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May 31, 2007

Red pepper flakes (Recipe: pasta puttanesca)

Redpepperflakes

Peter Piper picked a peck of pizza pepper.
Peter Piper picked a peck of pizza pepper.
Peter Piper picked a peck of pizza pepper.

Wait a minute....pizza pepper?

Yes, pizza pepper -- that's what we call the crushed red pepper flakes that sit on the table in every pizzeria in the northeast United States. Call us crazy, but no matter what topping we choose, we like the option of bringing in some heat. When a server asks if you'd like pepper, he or she will produce not a terrifyingly large pepper mill, but a shaker jar of red pepper flakes.

By the way, red pepper flakes are a popular table condiment in Hungary, Turkey, Korea, Japan, and the Mideast, too.

Red pepper flakes are made by roasting chile peppers, and then crushing them. The high percentage of seeds that remain account for the heat of the final product. The peppers used, mostly California, cayenne, or New Mexico chiles, range from 16,000 to 20,000 Scoville units. (Green bell peppers score 0 Scoville units; jalapeños 3,000-5,000; Scotch Bonnets 200,000-800,000.)

In my pantry, I have both mild and hot red pepper flakes, locally grown and purchased by the bag in Chimayo, New Mexico. If you can't get to the wonderful roadside chile stand in Chimayo, you can order both mild California pepper flakes and hotter Pakistani pepper flakes from Penzeys. The mild flakes are much lighter in color, which is one way to tell which peppers are which on the spice rack. For safety, I always label the jars.

When it comes to red pepper flakes, freshness matters; stale pepper that sits around in your pantry definitely loses its kick. Store pepper in an airtight jar or in the freezer. After a year, you either need to replace the spice, or increase the quantity when you cook with it to compensate for the diminishing pungency.

Red pepper flakes, nicknamed diavolochino in Italian, give their name to pasta fra diavolo, but I love to spice up everything from scrambled eggs to escarole soup. Try a few shakes of red pepper flakes in hummus, roasted cauliflower, African peanut soup, lemon and honey glazed spinach, barbecue sauce, and an unusual orange-chili pepper ricotta cheesecake.

Pasta puttanesca

It's hard to believe that it's been a quarter of a century since the publication of the original edition of The Silver Palate Cookbook, by Sheila Lukins and Julee Rosso. The recipes are still fresh and inventive, and the new 25th Anniversary Edition of the book is even better than the original. In the introduction to this recipe, the authors write: "This racy pasta sauce is named for Italian ladies of the night (the puttone). It's quick and cheap and we hope it offends no one to say so." Serves 4.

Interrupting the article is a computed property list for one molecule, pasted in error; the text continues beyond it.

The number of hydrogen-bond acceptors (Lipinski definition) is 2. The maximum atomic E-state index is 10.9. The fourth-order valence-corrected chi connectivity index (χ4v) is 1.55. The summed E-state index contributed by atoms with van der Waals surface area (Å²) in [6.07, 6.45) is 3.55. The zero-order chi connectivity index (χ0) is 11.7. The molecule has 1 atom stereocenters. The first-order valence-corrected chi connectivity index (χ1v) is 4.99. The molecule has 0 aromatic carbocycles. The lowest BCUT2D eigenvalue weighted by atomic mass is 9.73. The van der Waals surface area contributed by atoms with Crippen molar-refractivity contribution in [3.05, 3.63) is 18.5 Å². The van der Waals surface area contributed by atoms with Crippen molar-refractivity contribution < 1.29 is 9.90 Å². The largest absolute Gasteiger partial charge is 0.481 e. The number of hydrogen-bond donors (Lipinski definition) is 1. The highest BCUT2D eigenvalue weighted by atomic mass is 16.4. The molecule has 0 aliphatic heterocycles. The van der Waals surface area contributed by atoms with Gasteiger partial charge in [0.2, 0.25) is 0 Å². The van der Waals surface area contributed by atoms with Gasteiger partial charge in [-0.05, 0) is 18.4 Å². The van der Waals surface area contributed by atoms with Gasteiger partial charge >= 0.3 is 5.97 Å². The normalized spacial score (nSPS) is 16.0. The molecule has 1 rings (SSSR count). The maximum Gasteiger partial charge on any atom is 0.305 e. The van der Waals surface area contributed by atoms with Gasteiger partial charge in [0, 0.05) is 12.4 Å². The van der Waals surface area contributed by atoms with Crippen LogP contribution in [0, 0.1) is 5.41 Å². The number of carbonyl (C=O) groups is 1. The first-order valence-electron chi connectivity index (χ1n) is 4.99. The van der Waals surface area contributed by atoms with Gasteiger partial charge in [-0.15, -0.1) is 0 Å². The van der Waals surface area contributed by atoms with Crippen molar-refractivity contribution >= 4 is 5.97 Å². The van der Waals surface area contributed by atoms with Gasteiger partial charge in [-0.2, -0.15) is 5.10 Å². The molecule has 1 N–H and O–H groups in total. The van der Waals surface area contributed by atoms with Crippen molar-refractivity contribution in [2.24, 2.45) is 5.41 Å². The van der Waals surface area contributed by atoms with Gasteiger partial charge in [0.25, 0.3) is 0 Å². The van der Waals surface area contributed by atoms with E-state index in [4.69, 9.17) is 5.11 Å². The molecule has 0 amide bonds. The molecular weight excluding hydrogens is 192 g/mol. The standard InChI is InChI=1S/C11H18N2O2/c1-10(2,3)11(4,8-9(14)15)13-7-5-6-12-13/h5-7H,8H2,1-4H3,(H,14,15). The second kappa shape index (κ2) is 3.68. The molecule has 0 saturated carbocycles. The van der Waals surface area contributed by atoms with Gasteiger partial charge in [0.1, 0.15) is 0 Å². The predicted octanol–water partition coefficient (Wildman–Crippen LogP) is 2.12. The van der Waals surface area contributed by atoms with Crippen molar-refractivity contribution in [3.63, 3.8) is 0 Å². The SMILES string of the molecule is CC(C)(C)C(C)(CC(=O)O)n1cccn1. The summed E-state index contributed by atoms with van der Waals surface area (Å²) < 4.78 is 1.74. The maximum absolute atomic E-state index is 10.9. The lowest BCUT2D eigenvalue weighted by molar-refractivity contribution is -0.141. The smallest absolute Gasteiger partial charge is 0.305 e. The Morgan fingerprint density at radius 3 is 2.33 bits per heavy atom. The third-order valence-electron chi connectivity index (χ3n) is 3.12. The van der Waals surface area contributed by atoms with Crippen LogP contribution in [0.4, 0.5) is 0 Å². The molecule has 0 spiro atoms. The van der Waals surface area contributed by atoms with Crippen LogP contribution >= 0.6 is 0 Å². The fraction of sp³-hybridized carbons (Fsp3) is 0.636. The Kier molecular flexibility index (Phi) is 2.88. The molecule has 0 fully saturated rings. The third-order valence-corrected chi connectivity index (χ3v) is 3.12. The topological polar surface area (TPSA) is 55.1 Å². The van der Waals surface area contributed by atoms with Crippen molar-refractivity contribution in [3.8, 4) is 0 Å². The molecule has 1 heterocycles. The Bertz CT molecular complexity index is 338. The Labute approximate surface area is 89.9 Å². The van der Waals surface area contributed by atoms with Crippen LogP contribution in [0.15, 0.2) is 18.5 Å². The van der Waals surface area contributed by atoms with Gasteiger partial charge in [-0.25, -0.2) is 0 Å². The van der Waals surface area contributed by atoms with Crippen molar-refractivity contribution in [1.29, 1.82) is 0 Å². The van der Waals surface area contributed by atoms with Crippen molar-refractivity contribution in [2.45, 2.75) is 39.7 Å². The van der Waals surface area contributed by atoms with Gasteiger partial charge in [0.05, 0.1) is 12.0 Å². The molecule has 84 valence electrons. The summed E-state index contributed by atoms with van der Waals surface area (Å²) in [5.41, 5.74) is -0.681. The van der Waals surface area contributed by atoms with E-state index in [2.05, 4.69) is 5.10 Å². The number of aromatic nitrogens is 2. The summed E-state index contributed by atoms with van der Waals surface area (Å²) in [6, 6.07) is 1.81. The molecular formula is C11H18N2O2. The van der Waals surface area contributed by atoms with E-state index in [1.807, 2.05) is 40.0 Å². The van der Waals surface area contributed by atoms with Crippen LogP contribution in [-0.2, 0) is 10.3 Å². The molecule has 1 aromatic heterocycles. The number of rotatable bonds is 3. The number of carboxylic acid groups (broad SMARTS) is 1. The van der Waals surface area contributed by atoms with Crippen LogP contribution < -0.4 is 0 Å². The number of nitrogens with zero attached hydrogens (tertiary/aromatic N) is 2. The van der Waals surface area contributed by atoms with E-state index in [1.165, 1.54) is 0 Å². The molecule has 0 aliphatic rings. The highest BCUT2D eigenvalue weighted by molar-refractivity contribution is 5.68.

Ingredients

1 lb spaghetti, linguine, or other thin dried pasta
2 cans (2 lbs, 3 oz each) Italian plum tomatoes
1/4 cup best-quality olive oil
1 tsp dried oregano
1/8 tsp crushed red pepper flakes, or to taste
1/2 cup tiny black nicoise olives
1/4 cup drained capers
4 garlic cloves, peeled and chopped
8 anchovy fillets, coarsely chopped
1/2 cup chopped fresh flat-leaf parsley, plus extra for garnish
Salt, to taste (I use kosher salt or sea salt)

Directions

Bring 4 quarts salted water to a boil in a large pot. Stir in the spaghetti. Cook until tender but still firm. Drain immediately and transfer to four heated plates. While the spaghetti is cooking, drain the tomatoes, cut them crosswise into halves, and squeeze out as much liquid as possible. Combine the tomatoes and olive oil in a skillet and bring to a boil. Keep the sauce at a full boil and add the oregano, pepper flakes, olives, capers, garlic, anchovies, and 1/2 cup parsley, stirring frequently. Reduce the heat slightly and continue to cook, until the sauce has thickened to your liking, 3 to 5 minutes. Taste and add salt, if desired. Serve immediately over the hot pasta and garnish with the additional chopped parsley.

[Printer-friendly recipe.]

Comments

25 years since the Silver Palate came out? Good grief. I learned to cook from that book. And I love pasta puttanesca!

You know I've seen those little red pepper flakes in pizza restaurants for years, but just never tried them. Now any time I make a dish with heat, I add a little bit of the flakes. Why did it take me so long to discover their complex, yet simple, beauty?

Aha. That explains why I some times keep flaking and flaking.

Yeah to Silver Palate (the chicken Marabel is to die for!) pizza w/ crushed pepper flakes and pasta puttanesca!

I love Pasta Puttanesca! Great recipe.
In Andorra and Spain the red pepper goes into a bottle of good olive oil - making the oil hot. They just keep adding pepper periodically to keep the heat up until the bottle is full. One drizzles the 'hot' oil on the pizza.

Christine, same here -- hard to believe it's been 25 years.

Grace, hot pepper flakes are addictive! Once you get used to having a bit of a kick on your food (pizza or anything else), you've just got to have it.

Alanna, I'm laughing!

Callipygia, that chicken marbella is one of my all-time favorite party dishes.